Setting up C++ for Data Structures¶
This material is compiled with the help of many mentors over the years. Special thanks to Micheal Gardner and Lee Cattarin for their edits on prior versions of this document.
Remember to leave install fest with the following tools and skills:
- A compiler that works
- Ability to compile and run a program on the terminal
It is also a good idea to have an editor or an IDE that works. If you have additional time, install an editor and ask a mentor or TA to show you how to use it. But this is less important. Below are instructions on possible ways to accomplish this.
Installing a terminal and a compiler¶
Data Structures requires that your C++ code compile and run on the
gcc/g++ 4.8.x compiler. You may also use
provides more concise and clear error messages. How you install a
compiler will depend on your operating system, which requires the
compiler program and a Terminal to run it on.
If you have Windows 10, you will likely want to install Windows Subsystem for Linux (WSL). Detailed instructions to install this can be found on the Data Structures course website:
BUT you only need to complete steps 1 through 7 for now.
If you have Windows 7 or 8 WSL is not available and your best option is installing
Cygwin. Detailed instructions to install this can be found on the Data Structures course website:
BUT it is not necessary to go through “Helpful edits to the Cygwin
.bashrcfile” right now.
If you have a Mac, you’ll need XCode, which provides both a compiler and an IDE for you.
For Data Structures, make sure to install XCode’s “Command Line Tools” so that you can compile and run your code in the terminal as well as the IDE. Install instructions for XCode and XCode Command Line Tools can be found:
You can then run a Terminal window: Terminal under Applications->Utilities in Macs (black box)
If you have a Linux OS such as Ubuntu, installing is easy. Run the following three commands in a terminal window:
sudo apt-get install g++ sudo apt-get install clang++-3.8 sudo apt-get install gcc-multilib g++-multilib
Choosing an editor or IDE (Integrated Development Environment)¶
A text editor will allow you to view and edit your code (often with syntax highlighting or other features), but not compile and run - you have to do that in a terminal (cygwin, for Windows). An IDE will do all of these things, but might take more time to learn how to navigate as they are usually fuller-featured. Whichever you choose, you will still have to learn how to compile and run your code in a terminal, as that is the primary method to get help or show completeness in lab.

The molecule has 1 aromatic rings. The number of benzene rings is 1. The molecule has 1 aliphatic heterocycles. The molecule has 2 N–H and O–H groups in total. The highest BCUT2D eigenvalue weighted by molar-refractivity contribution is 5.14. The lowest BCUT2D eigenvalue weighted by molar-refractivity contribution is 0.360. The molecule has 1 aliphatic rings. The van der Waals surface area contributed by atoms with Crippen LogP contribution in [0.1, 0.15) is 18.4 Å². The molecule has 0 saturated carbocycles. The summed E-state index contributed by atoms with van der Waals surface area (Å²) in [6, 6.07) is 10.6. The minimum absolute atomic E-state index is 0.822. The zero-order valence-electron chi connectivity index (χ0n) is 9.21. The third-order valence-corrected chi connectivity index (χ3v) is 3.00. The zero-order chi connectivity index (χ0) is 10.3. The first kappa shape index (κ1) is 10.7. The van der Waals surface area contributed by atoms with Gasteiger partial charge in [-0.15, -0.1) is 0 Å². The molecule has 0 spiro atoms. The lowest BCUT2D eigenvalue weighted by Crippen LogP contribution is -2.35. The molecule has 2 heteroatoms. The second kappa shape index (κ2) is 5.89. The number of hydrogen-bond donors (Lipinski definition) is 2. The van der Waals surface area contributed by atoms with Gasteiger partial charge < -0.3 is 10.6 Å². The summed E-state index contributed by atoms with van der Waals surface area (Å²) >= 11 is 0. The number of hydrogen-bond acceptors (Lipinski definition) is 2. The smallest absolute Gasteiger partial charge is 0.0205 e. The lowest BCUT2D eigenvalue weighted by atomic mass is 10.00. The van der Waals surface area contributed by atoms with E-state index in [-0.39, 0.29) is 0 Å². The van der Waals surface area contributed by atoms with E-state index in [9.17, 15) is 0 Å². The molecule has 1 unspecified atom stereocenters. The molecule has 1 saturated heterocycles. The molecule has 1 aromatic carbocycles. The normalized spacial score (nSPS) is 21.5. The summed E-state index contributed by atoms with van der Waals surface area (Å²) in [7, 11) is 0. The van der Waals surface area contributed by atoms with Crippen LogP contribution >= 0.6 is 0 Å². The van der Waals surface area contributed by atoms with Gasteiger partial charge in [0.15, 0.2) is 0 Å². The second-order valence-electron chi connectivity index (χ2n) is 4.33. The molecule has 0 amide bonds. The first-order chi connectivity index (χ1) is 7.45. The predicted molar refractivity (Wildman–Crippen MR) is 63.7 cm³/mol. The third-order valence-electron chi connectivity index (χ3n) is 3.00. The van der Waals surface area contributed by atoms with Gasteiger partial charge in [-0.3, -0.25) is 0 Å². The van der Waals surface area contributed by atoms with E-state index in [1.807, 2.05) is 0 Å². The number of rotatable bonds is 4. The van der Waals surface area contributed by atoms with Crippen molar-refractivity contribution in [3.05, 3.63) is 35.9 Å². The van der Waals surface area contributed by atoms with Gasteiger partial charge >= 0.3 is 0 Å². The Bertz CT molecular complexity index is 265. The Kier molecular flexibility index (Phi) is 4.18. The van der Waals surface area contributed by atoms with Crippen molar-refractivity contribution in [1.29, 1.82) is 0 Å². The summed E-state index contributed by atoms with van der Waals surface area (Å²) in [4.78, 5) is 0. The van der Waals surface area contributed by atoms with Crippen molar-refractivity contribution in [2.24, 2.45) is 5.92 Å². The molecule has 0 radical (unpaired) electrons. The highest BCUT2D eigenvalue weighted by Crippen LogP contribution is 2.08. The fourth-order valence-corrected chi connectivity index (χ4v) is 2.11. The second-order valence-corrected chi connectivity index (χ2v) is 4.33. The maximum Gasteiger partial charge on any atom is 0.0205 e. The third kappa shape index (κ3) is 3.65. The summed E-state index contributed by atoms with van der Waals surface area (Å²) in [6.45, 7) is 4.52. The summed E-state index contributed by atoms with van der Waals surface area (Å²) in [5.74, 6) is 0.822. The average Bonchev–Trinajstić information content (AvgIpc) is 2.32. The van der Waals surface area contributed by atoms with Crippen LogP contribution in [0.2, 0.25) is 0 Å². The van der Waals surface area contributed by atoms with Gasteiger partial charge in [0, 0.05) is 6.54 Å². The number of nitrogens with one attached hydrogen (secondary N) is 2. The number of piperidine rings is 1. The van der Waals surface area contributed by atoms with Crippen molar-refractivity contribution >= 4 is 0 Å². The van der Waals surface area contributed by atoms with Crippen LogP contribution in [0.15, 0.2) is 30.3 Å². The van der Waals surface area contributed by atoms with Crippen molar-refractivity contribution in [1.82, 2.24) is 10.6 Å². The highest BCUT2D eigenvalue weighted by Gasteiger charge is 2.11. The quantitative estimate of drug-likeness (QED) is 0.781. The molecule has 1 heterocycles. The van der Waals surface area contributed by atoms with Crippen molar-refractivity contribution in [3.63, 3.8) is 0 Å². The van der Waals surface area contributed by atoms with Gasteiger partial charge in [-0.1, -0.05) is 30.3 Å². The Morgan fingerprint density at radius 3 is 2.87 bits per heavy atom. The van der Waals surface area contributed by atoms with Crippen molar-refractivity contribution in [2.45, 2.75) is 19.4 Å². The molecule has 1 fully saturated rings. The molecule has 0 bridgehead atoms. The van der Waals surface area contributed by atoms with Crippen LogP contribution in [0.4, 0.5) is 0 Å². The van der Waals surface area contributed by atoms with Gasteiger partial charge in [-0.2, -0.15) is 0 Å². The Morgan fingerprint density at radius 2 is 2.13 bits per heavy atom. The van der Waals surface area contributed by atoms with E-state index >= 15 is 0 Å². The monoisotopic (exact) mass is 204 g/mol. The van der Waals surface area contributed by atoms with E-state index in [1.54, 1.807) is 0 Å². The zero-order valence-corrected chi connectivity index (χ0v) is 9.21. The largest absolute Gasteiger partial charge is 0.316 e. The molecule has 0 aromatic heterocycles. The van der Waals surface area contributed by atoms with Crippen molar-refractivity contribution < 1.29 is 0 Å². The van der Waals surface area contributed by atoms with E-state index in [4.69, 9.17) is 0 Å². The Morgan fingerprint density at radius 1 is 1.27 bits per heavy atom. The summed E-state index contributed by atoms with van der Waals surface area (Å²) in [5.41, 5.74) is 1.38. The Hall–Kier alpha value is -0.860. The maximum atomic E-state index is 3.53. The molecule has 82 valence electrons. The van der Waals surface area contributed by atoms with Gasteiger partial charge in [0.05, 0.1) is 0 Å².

If you want a text editor, these options are popular:
Sublime Text: http://www.sublimetext.com/
Atom (very similar to Sublime Text): https://atom.io/
Notepad++: https://notepad-plus-plus.org/ Windows only, note that this is not Notepad
Gedit: https://wiki.gnome.org/Apps/Gedit#Download (this is usually installed by default on some Linux systems)
There are also terminal editors like
but these may have a steeper learning curve!
If you want an IDE, these options work with the compiler you’ll be using:
Eclipse: http://www.eclipse.org/cdt/ (this is used in a later Computer Science course as well)
Xcode (Mac only): https://developer.apple.com/xcode/
and from the Data Structures site, notes on using NetBeans with C and C++:
If you are having trouble deciding, ask the TAs and mentors what they use!
Remember: IDEs are useful for debugging with a graphical user interface. But, it is likely that no one will be an expert in the specific IDE you use. Practice and learn its features before starting to use it in class assignments.
If you find additional resources that are useful, please feel free to let us know. We will include them here.